A physical adsorption occurs between any adsorbate and adsorbent while chemisorption is specific in the sense that a chemical reaction can occur in between certain gases and a particular solid surface. The desorption process (reverse of adsorption) for the physical adsorbed gas in very easy and takes place under a reduced pressure without any rise in temperature. Desorption of a chemisorbed gas involves breaking of the chemical bonds, a process done under a low pressure and high temperature which is difficult compared to physical desorption.

3.1 Applications of Adsorption

Heterogeneous catalysis.

Measurement of surface area.

This chapter will focus on measurement of surface area.

3.2 Methods of surface area measurement by adsorption

3.2.1 Volumetric method

A simple volumetric apparatus for the measurement of adsorption is shown below:

Figure 3.1 Volumetric apparatus for gas on solid adsorption measurement [44].

The apparatus consists of a manometer, a burette and a sample bulb. Reservoirs attached to the manometer and burette is for controlling the level of mercury.

The first step in starting an experiment involves measuring the volumes of the gas path and the empty space in the sample bulb. In order to keep the volume of the gas path constant, measurements are carried out by setting the right arm of the manometer to a fixed zero point. This is known as the calibration process. As the calibration process continues, the sample may be heated to remove any gas present. Helium gas is used in this stage because it is a poor adsorbate. With the helium in the apparatus, volume is altered by a known amount using the burette and an equivalent drop in pressure is measured.

Surface area is measured by using nitrogen as adsorbate, in which the sample bulb is dipped into liquid nitrogen for both calibration and measurement. The amount of nitrogen is supposedly known. The sample bulb is then opened, leading to a decrease in pressure as a result of increased volume and adsorption. Measurements over a range of gas pressures are taken and analysis is done using the BET equation as shown below:





P - Actual gas pressure.

po - Saturation pressure (pressure at which saturation occurs).

nσ - Amount adsorbed.

nmσ - Amount required for complete monolayer coverage of the surface (monolayer capacity)

E1 - Activation energy (enthalpy of desorption).

Ev - Enthalpy of vaporization of the adsorbate.

The equation resembles that of a straight line implying that plot of the left hand side of the equation against the relative pressure () should result in a straight line. nmσ and Z are determined from the line from which surface area is calculated from nmσ, considering the area of nitrogen molecule to be 0.162nm2.

In present generation apparatus, improvements have been made in such a way that mercury is no longer used in altering the volume of the setup. Mean while calibrated flasks each having an individual tap is used. Electronic pressure transducers are used as the pressure sensing devices.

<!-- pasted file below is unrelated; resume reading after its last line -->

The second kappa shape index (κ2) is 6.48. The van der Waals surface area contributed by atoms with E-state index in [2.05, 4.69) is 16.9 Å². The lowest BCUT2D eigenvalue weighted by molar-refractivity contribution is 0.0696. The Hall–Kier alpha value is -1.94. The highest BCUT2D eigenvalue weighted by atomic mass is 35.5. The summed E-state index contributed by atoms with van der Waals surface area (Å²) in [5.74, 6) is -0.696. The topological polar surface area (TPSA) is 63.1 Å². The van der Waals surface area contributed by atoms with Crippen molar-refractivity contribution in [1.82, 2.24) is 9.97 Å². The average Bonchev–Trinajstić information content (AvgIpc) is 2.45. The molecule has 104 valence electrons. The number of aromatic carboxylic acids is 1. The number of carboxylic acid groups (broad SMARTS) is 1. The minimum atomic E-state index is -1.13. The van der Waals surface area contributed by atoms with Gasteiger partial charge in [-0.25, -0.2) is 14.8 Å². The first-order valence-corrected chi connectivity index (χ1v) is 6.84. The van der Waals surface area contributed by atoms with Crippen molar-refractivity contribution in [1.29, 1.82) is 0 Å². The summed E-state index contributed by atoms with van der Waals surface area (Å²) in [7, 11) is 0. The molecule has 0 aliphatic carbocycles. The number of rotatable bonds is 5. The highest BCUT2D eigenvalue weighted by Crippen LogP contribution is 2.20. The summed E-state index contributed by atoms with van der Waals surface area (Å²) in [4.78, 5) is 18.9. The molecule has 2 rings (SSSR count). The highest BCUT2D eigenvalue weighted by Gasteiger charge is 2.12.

3.2.2 Flow methods

This makes use of a flow system. The adsorbate is mixed with a diluting agent, leading to a change in the concentration of the gas mixture as it is being adsorbed by the surface. A mixture is helium and nitrogen is commonly used. As the sample cools to a temperature near 77K adsorption takes place leading to a reduction in nitrogen from the gas mixture flowing over the sample, there by changing the concentration of the mixture after passing the sample. This change in concentration is measured using matched thermal conductivity detectors located before and after the sample as shown in figure 3.3. Multipoint analysis (taking several measurements) using different amount of the adsorbate in the mixture gives accurate results. Data obtained is fitted to either the Langmuir adsorption equation or the BET equation.

The Langmuir adsorption equation is shown below:




a1 is an adsorption factor and b1 is a desorption factor.

The term is referred to as the relative adsorption.

So with the value of the surface area can be determined.

Figure 3.2 a modern gas adsorption measuring instrument by flow method [44].

An example is the micromeritics product, ASAP 2020 in which experimental settings are done using software which later on returns the results with some analyzed data. Thus one only has to measure weight of the sample before starting the experiment, input into software, attach the sample to the apparatus and then give a command via software for the experiment to begin.

Figure 3.3 micromeritics ASAP 2020 surface area and porosity analyzer.

3.2.3 Gravimetric methods

This involves the use of a microbalance. An adsorbent is bombarded with an adsorbate gas under a certain pressure. Sufficient time is given for the mixture to reach equilibrium before determining the mass change. The process is repeated at different pressures, each time determining the number of moles adsorbed, which is then plotted against pressure to obtain an adsorption isotherm. A micro balance can handle a pressure of 120Mpa [44].